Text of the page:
Chapter Ten

Angeline could not recall to me her life and so instead she recalled to me a dream. The smoky cataract in her ‘good eye’ cleared. She smiled. I glimpsed her wooden dentures. Around me the replicated diners and waiters went through their routines.

And she said, “I have no memories to speak of, though I try to recall what went before, my childhood, my…there is nothing left. A sadness. An ocean. It started long ago, I wrote down at first what happened…then one day I forgot where I wrote it…a book I guess…left behind somewhere…on a bench maybe, or on the deck of a liner. It had inside it all my memories. All that is left now is how it happened. When thinking back to past times, the walls to rooms seemed damp (walls to which rooms? Rooms in which catacomb of my life? Never again will I remember)…but when I could recall the details, I recalled the dampness. I used to look back and see people crying…in happy times, they were crying…my memories where changing. It was so confusing. There was no difference between the realities. I was in a whirlpool. Damp walls, tears…then puddles. Wet feet. Soon, I was paddling through my memories, desperately trying to cling onto something. A keep-sake buoy or a luck-charm life raft. Anything to keep the memory alive, tangible. But no…paddling soon turned to wading and wading to swimming, as all I loved, all I hated, all I knew began to not only be swept away, but to turn into water itself! Columns cascaded down like fountains, entire cities became tidal waves and in the centre of it all, only me and my belly. I was pregnant then…and though I don’t remember my life and worldly vision, I remember what was inside me - always lungs, always eyes, always liver and always a child. I felt as though I was on the edge of the sink of my mind and of my psyche and then the plug was pulled and everything whirled and swirled away. Soon I was left with an ocean in my mind. Adrift with child.”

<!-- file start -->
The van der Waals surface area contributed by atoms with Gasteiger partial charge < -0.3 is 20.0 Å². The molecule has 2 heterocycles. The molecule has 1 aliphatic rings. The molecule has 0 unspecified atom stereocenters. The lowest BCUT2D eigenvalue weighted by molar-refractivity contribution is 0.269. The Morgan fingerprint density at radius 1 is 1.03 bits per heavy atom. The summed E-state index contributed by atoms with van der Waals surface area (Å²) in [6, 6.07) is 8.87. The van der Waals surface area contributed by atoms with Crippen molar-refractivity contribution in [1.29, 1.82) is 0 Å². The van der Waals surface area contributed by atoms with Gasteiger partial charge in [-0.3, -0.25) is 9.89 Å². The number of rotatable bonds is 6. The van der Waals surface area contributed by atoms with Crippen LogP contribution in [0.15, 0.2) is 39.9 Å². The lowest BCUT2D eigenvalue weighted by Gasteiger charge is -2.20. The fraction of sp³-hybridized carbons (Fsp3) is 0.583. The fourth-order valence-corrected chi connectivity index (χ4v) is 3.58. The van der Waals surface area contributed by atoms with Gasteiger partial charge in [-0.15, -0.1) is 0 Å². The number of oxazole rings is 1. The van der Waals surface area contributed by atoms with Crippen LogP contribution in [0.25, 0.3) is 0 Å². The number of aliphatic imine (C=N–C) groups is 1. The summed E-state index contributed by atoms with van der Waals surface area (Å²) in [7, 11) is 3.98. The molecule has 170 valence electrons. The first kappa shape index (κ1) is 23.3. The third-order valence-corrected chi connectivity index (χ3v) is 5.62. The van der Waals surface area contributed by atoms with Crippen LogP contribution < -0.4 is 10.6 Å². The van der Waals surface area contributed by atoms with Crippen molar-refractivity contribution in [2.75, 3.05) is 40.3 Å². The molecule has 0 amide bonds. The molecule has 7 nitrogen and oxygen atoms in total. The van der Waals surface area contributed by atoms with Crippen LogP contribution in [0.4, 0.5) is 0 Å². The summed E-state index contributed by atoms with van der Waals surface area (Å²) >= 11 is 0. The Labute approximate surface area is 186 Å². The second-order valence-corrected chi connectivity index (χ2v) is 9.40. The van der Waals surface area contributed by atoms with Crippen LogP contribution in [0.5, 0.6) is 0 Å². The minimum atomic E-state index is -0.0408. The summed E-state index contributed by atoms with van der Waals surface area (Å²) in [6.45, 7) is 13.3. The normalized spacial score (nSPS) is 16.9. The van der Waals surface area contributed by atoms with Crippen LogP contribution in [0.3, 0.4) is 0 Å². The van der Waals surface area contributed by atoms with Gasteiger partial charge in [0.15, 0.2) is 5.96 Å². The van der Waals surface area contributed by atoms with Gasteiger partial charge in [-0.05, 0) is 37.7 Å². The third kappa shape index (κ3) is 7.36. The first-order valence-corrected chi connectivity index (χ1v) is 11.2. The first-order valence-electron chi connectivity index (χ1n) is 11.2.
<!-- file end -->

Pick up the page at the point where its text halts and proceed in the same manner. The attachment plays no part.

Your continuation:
Her words rattled me, not because of their obvious significance, but with the way in which she had spoken them. Her tone was hushed. Conspiratorial. And she ground her teeth. I mistrust her deeply, but am compelled to keep her close.

“The real memories I have formed,” she continued, “started many, many years ago. An abandoned harbour…of sorts. I was on a pier raised above red sand. There was no horizon. I had in my arms a baby. Already born. Look at him with his rank hair and sallow skin. He is the living drowned! I love him, yes, but here…in this place? It doesn’t seem real. Seems like I do because it is ever thus. Like gravity.”

Her voice hushed even further at this point. I leaned in so close that I could see the grain in her wooden teeth.